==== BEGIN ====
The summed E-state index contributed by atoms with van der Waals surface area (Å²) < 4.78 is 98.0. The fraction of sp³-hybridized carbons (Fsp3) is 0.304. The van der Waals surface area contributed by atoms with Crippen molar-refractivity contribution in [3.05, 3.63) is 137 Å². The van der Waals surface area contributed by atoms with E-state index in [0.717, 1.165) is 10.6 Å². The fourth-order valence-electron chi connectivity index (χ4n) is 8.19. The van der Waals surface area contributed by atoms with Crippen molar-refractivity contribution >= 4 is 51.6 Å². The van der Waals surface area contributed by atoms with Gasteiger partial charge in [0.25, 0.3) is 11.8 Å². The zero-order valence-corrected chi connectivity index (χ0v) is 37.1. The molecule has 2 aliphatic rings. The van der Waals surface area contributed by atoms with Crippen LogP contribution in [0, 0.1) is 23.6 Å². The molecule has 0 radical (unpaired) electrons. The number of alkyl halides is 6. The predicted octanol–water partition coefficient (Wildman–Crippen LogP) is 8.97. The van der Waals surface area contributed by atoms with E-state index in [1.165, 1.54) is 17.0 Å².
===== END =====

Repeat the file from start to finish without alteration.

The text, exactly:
The summed E-state index contributed by atoms with van der Waals surface area (Å²) < 4.78 is 98.0. The fraction of sp³-hybridized carbons (Fsp3) is 0.304. The van der Waals surface area contributed by atoms with Crippen molar-refractivity contribution in [3.05, 3.63) is 137 Å². The van der Waals surface area contributed by atoms with E-state index in [0.717, 1.165) is 10.6 Å². The fourth-order valence-electron chi connectivity index (χ4n) is 8.19. The van der Waals surface area contributed by atoms with Crippen molar-refractivity contribution >= 4 is 51.6 Å². The van der Waals surface area contributed by atoms with Gasteiger partial charge in [0.25, 0.3) is 11.8 Å². The zero-order valence-corrected chi connectivity index (χ0v) is 37.1. The molecule has 2 aliphatic rings. The van der Waals surface area contributed by atoms with Crippen LogP contribution in [0, 0.1) is 23.6 Å². The molecule has 0 radical (unpaired) electrons. The number of alkyl halides is 6. The predicted octanol–water partition coefficient (Wildman–Crippen LogP) is 8.97. The van der Waals surface area contributed by atoms with E-state index in [1.165, 1.54) is 17.0 Å².